Immigration Enforcement And State Post-Conviction Adjudications: Towards Nuanced Preemption And True Dialogical Federalism, 2017 Boston College Law School
Immigration Enforcement And State Post-Conviction Adjudications: Towards Nuanced Preemption And True Dialogical Federalism, Daniel Kanstroom
The relationship between federal immigration enforcement and state criminal, post-conviction law exemplifies certain inevitable complexities of preemption and federalism. Because neither perfect uniformity nor complete preemption is possible, we must consider two questions: First, whether (and, if so, how) state courts adjudicating rights should account for legitimate federal immigration law goals, such as uniformity and finality? Second, how should federal courts deploy preemption and federalism principles when faced with challenges by federal authorities to such state court actions? This article offers a framework of “dialogical federalism,” seeking to normalize certain tensions under a rubric of dialogue, rather than formal hierarchy ...
Marijuana Regulation And Federalism, 2017 University of New Hampshire School of Law
Marijuana Regulation And Federalism, John M. Greabe
[Excerpt] "Federal law makes the cultivation and use of marijuana illegal for all purposes. Yet, over the past two decades, 28 states plus the District of Columbia have legalized marijuana for medicinal purposes, and eight states plus the District of Columbia have legalized it for recreational purposes. Marijuana regulation thus provides a useful and timely example for exploring the ways in which the distribution of power between the federal government and the states can facilitate policy change."
The Case For State Attorney General Enforcement Of The Voting Rights Act Against Local Governments, 2017 Boies, Schiller & Flexner LLP
The Case For State Attorney General Enforcement Of The Voting Rights Act Against Local Governments, Perry Grossman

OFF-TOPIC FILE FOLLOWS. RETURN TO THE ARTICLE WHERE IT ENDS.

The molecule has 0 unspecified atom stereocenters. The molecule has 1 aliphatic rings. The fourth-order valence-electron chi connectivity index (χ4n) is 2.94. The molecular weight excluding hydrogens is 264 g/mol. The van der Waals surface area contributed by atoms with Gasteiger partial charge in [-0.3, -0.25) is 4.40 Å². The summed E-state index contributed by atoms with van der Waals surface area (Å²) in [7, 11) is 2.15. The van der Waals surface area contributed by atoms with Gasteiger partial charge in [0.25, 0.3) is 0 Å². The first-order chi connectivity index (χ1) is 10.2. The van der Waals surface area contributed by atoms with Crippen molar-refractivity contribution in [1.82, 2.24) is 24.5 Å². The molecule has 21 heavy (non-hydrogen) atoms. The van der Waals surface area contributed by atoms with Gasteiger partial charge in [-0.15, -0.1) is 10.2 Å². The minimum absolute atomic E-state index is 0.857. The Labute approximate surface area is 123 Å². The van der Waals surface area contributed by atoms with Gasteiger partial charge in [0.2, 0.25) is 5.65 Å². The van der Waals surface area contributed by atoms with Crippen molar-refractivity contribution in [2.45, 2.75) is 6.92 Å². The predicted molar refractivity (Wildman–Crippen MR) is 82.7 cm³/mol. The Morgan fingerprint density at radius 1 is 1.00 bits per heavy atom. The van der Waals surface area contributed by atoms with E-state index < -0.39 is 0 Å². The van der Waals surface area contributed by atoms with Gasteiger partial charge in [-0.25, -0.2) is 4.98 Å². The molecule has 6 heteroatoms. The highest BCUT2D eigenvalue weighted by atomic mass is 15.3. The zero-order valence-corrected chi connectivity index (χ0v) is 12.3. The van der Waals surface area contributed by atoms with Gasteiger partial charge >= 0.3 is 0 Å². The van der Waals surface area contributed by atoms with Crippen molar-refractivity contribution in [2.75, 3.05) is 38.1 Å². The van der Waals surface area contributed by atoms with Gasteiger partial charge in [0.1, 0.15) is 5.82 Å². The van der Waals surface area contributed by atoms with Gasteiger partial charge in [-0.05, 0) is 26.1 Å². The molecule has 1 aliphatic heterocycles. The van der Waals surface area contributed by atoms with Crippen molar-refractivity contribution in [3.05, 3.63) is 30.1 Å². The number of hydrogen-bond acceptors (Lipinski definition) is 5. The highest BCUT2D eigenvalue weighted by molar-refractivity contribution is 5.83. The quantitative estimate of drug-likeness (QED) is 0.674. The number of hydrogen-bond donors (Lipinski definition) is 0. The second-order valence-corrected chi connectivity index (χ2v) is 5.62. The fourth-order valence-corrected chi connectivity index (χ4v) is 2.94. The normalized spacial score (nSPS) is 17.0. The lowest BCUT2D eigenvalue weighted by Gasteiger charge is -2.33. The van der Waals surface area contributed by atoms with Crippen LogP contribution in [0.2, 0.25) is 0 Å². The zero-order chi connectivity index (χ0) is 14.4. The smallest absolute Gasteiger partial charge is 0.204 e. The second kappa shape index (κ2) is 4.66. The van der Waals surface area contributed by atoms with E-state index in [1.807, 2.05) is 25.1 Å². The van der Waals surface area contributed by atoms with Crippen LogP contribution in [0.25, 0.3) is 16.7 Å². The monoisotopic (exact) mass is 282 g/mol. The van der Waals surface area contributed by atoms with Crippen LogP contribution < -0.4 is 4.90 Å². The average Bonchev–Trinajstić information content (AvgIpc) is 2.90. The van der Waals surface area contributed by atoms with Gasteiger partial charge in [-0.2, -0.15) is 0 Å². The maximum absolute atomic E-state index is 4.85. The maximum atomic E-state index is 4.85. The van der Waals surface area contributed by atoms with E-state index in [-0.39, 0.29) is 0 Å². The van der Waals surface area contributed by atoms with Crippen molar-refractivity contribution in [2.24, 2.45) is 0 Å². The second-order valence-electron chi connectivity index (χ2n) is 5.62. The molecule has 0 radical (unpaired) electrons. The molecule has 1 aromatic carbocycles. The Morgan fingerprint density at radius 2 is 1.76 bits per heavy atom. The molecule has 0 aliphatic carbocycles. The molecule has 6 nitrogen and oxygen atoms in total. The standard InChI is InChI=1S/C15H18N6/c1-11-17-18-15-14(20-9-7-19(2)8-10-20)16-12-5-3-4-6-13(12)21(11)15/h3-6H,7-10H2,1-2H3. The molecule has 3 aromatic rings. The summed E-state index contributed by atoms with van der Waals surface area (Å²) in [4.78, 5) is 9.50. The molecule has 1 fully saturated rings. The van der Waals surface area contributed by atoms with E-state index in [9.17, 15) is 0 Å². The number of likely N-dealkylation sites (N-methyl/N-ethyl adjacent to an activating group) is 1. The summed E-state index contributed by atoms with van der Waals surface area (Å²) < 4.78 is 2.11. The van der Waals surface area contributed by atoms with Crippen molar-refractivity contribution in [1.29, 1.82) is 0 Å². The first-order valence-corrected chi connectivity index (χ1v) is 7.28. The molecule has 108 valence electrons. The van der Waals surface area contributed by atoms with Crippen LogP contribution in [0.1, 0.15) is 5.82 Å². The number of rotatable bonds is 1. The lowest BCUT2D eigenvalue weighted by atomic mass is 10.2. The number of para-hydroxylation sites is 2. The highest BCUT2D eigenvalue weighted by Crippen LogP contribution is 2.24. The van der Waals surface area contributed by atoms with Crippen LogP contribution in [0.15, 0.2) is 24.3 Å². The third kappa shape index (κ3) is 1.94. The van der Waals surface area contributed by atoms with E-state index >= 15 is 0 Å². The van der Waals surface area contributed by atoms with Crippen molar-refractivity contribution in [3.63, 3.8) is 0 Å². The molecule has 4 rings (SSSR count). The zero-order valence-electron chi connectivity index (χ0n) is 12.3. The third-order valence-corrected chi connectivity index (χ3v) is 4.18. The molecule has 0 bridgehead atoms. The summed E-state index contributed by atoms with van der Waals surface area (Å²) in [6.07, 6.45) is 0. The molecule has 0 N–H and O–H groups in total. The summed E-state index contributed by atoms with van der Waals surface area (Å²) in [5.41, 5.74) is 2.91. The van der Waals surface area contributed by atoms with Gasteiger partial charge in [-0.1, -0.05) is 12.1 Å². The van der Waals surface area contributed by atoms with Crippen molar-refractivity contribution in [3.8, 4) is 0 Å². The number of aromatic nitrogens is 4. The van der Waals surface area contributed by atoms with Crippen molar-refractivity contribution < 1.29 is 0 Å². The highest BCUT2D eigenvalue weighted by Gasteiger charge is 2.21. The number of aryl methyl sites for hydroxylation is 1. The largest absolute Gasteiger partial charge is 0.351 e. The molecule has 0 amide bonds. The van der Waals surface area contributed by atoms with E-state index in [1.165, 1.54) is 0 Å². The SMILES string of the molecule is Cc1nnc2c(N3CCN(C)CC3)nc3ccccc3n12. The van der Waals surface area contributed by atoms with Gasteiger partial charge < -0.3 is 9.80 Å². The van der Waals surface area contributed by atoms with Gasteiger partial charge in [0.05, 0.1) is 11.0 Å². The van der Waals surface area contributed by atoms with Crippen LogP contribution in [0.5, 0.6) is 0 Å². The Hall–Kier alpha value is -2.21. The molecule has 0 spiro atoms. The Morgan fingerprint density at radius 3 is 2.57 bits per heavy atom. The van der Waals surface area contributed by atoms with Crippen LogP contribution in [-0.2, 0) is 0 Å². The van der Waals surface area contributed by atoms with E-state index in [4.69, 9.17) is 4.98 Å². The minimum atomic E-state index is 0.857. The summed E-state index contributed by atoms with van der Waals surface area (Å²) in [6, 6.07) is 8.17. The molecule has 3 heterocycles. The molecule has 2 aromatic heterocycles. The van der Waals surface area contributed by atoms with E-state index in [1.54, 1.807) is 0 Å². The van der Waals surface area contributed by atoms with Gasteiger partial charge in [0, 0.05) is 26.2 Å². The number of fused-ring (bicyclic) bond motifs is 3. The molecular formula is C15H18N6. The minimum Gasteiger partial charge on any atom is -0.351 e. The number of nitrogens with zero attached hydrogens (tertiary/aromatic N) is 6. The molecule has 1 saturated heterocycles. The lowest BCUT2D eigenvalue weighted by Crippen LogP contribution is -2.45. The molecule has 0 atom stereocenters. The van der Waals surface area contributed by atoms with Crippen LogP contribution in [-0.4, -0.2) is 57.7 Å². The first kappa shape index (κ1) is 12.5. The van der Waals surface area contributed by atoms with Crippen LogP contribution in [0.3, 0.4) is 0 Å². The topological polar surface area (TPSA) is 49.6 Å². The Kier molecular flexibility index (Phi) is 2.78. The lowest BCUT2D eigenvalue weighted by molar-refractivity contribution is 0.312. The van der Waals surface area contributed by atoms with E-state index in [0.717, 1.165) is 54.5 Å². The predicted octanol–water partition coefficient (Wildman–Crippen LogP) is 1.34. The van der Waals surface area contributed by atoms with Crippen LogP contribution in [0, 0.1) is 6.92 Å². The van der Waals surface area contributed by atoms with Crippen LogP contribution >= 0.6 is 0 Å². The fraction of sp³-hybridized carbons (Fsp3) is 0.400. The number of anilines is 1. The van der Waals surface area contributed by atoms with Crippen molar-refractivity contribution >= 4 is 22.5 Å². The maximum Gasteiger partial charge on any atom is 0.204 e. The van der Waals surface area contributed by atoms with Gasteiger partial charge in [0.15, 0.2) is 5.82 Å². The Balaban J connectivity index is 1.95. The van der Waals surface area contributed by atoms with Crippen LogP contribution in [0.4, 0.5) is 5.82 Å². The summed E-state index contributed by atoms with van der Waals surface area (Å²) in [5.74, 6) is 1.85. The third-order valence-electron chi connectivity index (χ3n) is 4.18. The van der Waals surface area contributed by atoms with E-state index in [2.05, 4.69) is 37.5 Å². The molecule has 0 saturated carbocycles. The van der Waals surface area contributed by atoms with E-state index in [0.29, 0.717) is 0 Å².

University of Michigan Journal of Law Reform
The summer of 2016 showed that racial discrimination in voting is alive and well, as federal courts across the country struck down state statutes that disproportionately disenfranchise minority voters, including voter ID laws, restrictions on early voting, and racially gerrymandered legislative districts. However, at the local level, discriminatory practices in the nation’s approximately 89,000 political subdivisions have gone largely uninvestigated and challenged. Recent conflicts between communities of color and law enforcement have highlighted the failure of local governments in places like Ferguson, Missouri to adequately represent the interests of minority voters. These failures of representation, which occur in ...
Notre Dame Law Review
Much as Justice Louis Brandeis imagined states as laboratories of the law, offices of state attorneys general have been laboratories of privacy enforcement. State attorneys general have been nimble privacy enforcers whereas federal agencies have been more constrained by politics. Local knowledge, specialization, multistate coordination, and broad legal authority have allowed AG offices to fill in gaps in the law. State attorneys general have established baseline fair-information protections and expanded the frontiers of privacy law to cover sexual intimacy and youth. Their efforts have reinforced and strengthened federal norms, further harmonizing certain aspects of privacy and data security policy.